One Of Kenya’s Oldest Lions, Loonkiito, Has Been Killed By Herders, Including 10 Others, As Human-Wildlife Conflicts Rise

Photo credit: Philip J. Briggs 

Shocking news about the tragic killing of 11 lions by goat herders was recently revealed by the Kenya Wildlife Service (KWS). Among the victims of what was believed to be the result of human-wildlife conflict, was Loonkiito, one of the world’s oldest lions.

“It is with heavy hearts that we share the news of the passing of Loonkiito (2004 – 2023), the oldest male lion in our ecosystem and possibly in Africa,” Lion Guardians shared in a post on its Facebook page. Reportedly, the 19-year-old lion was speared to death by a rancher after wandering into a livestock pen on May 10th.

“He was a symbol of resilience and coexistence,” the nonprofit organization continued in the tribute to Loonkiito, further stating that his legacy will live on in his many offspring.

“The end of a drought is habitually marked by an uptick in human-lion conflict as wild prey recover and become more difficult to hunt. In desperation, lions often turn to take livestock. Since livestock owners lost so many of their animals to the drought, they are particularly vigilant in watching over their remaining animals,” Kenya Wildlife Service explained in a statement on its Facebook page, Unfortunately, Loonkiito was caught up in this dynamic as he was starving and jumped into a corral in the middle of the night.”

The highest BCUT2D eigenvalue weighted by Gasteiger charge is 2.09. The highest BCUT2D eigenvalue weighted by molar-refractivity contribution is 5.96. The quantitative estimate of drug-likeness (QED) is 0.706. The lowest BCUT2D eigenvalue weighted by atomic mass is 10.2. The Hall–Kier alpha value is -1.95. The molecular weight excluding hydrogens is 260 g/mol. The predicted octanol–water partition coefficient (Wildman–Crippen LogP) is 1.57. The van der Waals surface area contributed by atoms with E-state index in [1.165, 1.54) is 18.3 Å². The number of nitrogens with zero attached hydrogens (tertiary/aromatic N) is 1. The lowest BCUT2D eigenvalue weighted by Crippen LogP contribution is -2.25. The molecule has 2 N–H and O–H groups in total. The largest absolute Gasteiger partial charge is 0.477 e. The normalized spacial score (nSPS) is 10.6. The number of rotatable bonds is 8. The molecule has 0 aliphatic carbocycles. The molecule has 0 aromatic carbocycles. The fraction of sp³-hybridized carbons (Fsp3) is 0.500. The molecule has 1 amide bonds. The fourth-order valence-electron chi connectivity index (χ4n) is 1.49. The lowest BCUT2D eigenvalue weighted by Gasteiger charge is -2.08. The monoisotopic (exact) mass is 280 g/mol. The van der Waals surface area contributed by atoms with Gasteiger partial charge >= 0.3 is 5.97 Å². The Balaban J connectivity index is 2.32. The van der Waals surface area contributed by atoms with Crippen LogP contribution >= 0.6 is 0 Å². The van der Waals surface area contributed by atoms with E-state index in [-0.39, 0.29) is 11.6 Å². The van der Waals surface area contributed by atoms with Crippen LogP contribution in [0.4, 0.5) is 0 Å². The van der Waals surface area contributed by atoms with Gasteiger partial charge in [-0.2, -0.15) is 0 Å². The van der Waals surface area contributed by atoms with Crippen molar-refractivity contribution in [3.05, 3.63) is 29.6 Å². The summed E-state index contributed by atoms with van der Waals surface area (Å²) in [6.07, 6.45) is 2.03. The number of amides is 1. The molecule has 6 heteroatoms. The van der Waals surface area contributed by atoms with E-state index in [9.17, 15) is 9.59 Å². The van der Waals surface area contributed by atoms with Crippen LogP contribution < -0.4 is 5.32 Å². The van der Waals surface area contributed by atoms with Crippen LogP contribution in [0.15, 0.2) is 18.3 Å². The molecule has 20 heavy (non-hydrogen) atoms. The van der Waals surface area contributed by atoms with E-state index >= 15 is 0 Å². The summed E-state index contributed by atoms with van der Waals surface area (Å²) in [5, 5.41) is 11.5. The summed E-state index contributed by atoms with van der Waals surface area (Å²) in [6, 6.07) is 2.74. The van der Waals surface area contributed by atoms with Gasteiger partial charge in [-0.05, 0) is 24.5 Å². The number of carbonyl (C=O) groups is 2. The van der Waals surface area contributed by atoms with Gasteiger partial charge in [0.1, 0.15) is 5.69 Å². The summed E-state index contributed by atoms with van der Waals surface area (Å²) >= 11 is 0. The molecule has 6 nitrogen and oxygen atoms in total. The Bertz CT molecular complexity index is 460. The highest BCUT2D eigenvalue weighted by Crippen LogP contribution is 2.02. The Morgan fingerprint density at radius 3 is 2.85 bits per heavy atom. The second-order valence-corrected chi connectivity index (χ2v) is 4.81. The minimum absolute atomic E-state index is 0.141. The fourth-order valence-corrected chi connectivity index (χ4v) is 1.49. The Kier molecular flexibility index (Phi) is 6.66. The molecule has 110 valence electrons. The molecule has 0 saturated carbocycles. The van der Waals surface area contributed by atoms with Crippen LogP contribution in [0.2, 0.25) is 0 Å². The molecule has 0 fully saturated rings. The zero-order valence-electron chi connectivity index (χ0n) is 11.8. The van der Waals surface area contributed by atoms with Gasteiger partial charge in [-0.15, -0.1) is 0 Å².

Horrifically, six lions were also killed near Amboseli National Park the following day. The lions had reportedly killed 11 goats and one dog the previous night.

“Unfortunately, this is not an isolated incident, as over the last week, four more lions have been killed resulting in a total of 10 lions killed in the Amboseli ecosystem,” noted KWS, not including Loonkiito. KWS subsequently held a meeting with members of the local community in an effort to find lasting solutions that address the conflict while protecting both human lives and wildlife.

The discussions centered on exploring ways to minimize the risk of human-wildlife conflict, including developing early warning systems to alert communities to the presence of wildlife in their vicinity. Further discussions centered on the wider picture of exploring human-wildlife conflict in the context of community livelihoods and benefit sharing towards a harmonious coexistence in the open community and wildlife landscapes.

Sadly, there are only an estimated 23,000 lions remaining in the wild. This makes finding a solution to this tragic issue more urgent than ever.

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